Police: I'm not saying anything about who's lying. I'm simply ...
Bernardo: And I've given you directions to go to find the truth and no one has done that.
Police: Right. And again I've told you that I've done the investigation from what information you've told me and ... I've been able to verify in my mind where you've told me the truth. So if Peel Region is lying about you or someone else is lying about you, I have no control over that or (inaudible).
Bernardo: It goes right to credibility.
Police: Well, absolutely. ... I hope to be able to go through some timelines here and identify where you were, what you were doing specifically in relation to this case.
Bernardo: Anyways, I know I'm giving you guys a hard time but I mean really. I'm a human being. When you guys do all these things, I've gotta. I'll try to give you a little bit more but. Anyways the answer to that is no. But the 800-pound gorilla in a room – that's life-25 sentence, you know. It really comes down to credibility.
Police: Right.
Bernardo: And not only credibility but then again timelines, what Karla's and my roles were respectively and this and that – the answer is no to that question.
Police: Did you have anything to do with her disappearance?
Bernardo: No.
Police: Did you know Elizabeth Bain?
Bernardo: Not that I know of.
Police: Had you ever met her?
Bernardo: I'm going to answer that one with I don't remember. Because if I did, I don't remember. I know an ex-girlfriend, which I can think – but I don't know.

I had to smirk at the part where Bernardo calls himself a human being. Of course he is, but what kind?

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Tuesday, April 22, 2008

Never ending root canal

If current projections hold up to the raw numbers, Hillary Clinton will win by 4 to 6 points over Barack Obama in Pennsylvania. A win is a win, of course. But in some ways this also represents a collapse of sorts. A state with the demographics presented to the candidates such as the Keystone State should have been a huge win for Mrs. Clinton, on the order of 20 points or more. In many ways, Mr. Obama has nothing to be ashamed of; he made his name known and that's what matters.

More significant is that most voters in the state acknowledge that regardless of who they voted for, Obama will be the Democratic nominee in November, period. That's something Clinton should pay attention to as the race moves on to North Carolina and Indiana in a fortnight.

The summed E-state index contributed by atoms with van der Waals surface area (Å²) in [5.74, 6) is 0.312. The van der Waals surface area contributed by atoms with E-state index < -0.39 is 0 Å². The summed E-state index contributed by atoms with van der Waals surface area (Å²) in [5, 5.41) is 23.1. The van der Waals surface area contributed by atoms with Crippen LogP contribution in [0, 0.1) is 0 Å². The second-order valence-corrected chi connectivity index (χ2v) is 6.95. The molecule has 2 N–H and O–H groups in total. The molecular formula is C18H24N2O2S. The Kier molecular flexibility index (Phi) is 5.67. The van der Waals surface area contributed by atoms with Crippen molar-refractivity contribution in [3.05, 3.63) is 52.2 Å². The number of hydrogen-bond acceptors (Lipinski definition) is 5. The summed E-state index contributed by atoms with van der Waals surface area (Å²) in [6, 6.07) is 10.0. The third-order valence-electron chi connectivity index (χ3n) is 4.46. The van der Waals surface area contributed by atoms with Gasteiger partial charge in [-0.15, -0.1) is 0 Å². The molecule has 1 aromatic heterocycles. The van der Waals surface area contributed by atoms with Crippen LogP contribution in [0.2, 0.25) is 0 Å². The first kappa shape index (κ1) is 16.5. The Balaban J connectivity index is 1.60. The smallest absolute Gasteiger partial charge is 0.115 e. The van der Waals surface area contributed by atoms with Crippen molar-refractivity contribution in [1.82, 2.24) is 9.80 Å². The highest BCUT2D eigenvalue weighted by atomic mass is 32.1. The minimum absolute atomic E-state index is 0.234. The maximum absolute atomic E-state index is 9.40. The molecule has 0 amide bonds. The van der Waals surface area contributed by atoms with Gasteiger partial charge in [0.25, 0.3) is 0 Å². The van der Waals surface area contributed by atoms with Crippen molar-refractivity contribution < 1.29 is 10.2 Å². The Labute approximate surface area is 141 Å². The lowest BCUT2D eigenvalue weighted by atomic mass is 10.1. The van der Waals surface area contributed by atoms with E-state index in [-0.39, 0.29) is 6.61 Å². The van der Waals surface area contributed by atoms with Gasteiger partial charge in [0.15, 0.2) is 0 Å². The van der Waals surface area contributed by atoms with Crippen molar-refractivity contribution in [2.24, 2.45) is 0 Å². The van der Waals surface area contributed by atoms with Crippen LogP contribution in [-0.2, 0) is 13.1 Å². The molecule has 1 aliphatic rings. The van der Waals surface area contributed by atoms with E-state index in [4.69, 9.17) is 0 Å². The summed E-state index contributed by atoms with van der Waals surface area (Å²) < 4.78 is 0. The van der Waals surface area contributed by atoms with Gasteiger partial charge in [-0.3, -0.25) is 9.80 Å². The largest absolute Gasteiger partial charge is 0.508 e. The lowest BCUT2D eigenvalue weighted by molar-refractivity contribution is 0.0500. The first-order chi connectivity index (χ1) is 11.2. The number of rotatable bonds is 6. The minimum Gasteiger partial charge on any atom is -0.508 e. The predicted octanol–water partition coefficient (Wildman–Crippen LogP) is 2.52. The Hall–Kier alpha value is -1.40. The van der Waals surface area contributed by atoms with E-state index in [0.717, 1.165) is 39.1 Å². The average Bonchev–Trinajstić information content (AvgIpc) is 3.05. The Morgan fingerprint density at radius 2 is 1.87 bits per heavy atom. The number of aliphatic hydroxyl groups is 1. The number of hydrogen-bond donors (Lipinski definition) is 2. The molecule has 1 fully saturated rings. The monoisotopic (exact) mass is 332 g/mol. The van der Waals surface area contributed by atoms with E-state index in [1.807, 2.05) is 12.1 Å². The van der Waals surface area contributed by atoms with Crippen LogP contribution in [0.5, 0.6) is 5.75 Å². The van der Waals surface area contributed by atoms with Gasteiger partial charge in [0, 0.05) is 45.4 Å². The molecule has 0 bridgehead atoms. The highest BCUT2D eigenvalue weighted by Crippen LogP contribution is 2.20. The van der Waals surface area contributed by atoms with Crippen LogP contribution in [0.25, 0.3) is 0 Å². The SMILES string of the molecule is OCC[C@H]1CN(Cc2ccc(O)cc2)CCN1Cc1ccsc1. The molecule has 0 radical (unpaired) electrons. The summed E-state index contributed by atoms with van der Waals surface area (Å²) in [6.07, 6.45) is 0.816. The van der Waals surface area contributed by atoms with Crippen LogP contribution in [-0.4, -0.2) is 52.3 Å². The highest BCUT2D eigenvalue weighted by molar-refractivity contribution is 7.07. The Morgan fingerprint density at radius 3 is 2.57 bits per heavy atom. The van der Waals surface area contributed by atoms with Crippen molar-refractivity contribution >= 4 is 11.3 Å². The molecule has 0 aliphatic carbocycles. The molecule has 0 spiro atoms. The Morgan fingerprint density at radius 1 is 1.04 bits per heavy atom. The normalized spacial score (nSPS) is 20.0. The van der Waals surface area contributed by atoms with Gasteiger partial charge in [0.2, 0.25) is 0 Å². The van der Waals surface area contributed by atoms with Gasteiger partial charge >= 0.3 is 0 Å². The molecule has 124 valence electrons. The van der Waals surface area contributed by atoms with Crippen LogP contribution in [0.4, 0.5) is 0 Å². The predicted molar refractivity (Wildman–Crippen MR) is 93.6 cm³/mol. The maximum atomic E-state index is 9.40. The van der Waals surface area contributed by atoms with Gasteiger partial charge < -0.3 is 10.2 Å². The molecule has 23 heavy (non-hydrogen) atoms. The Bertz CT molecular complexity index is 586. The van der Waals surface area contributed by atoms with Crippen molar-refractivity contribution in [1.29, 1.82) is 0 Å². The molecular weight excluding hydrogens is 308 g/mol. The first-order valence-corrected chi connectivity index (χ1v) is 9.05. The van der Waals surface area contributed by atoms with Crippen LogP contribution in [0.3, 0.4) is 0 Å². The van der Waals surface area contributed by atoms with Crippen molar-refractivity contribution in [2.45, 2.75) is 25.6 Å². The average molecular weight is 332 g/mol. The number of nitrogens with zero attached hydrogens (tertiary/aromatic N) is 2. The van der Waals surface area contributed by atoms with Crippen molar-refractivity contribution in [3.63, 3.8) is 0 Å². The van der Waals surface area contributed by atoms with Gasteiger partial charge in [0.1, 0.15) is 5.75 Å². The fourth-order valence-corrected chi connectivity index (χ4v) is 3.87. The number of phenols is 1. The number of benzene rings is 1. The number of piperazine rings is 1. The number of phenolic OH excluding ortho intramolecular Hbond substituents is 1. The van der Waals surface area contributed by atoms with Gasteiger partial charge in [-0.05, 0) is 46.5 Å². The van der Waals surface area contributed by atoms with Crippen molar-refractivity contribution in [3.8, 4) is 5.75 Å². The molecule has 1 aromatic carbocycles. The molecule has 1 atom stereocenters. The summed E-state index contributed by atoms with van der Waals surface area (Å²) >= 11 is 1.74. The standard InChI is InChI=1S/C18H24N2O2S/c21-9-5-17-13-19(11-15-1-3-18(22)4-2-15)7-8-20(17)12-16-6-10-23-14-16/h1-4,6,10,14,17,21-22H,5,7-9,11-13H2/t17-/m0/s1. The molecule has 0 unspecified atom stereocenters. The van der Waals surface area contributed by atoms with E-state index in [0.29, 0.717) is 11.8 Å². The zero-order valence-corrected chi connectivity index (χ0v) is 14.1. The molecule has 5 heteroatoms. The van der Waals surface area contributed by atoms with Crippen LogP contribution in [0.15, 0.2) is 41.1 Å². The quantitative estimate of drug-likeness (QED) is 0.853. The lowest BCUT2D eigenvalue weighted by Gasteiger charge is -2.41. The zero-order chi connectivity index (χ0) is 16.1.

True, Clinton may get a brief cash infusion in the next couple of days but the fact remains she's heavily in debt while Obama pays nearly all of its bills on time and has plenty of cash on hand. She needs the next two states desperately; North Carolina is a given for Obama and Indiana is much tighter than anyone expected.

One can only hope there is some kind of resolution to the race soon. It can't go on much longer without significant damage to the donkey.

UPDATE (11:19 pm EDT, 0319 GMT Wednesday): Looks like the margin will be in the range of 8 to 10%. The fact remains Clinton should have done better, particularly in a state where she has family ties.

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Two trials, two results

Brenda Martin found guilty of money laundering.


Boycott Mexico!

Meanwhile: Robert Baltovich found not guilty on the first day of his retrial.

There was some talk on the pre-Web Internet that Paul Bernardo killed Elizabeth Bain and dumped her body under Scarborough's Kingston Road, while it was under re-construction; much in the style of the thugs who got rid of Jimmy Hoffa. Anyone notice that Karla "Rhymes with Cadillac" Homolka has remained completely silent about this? She was engaged to Bernardo at the time Bernardo was a serial rapist before the two became murderers. It's just too coincidental to ignore the possibility.

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A little less conversation, a little more action

We tend to be a bit prudish on this side of the pond when it comes to sex on network TV, although here in Canada we're much more relaxed than Americans are with a much earlier watershed hour (9 pm Eastern as opposed to 11 pm). We seemed to be quite pleased, even smug, about characters such as those on The Tudors having full blown sex on prime time network TV. And yes, it's on network TV in Canada -- you only get that on cable in the US. Suckers!

But there's a huge row in Wales over a network TV show (broadcast in Welsh) about a sex scene shown recently. It wasn't the sex itself -- that's been par for the course in the whole of the UK.

Nope ... it's where it was filmed. In a baby changing room at the Welsh National Assembly.

This has left officials at the legislature with a lot of explaining to do, and demanding answers. The building has been used quite frequently as a set, with permission, so no one seemed to flag the problem. Apparently they were told by the filmmakers the W.C. was needed for a "conversation scene."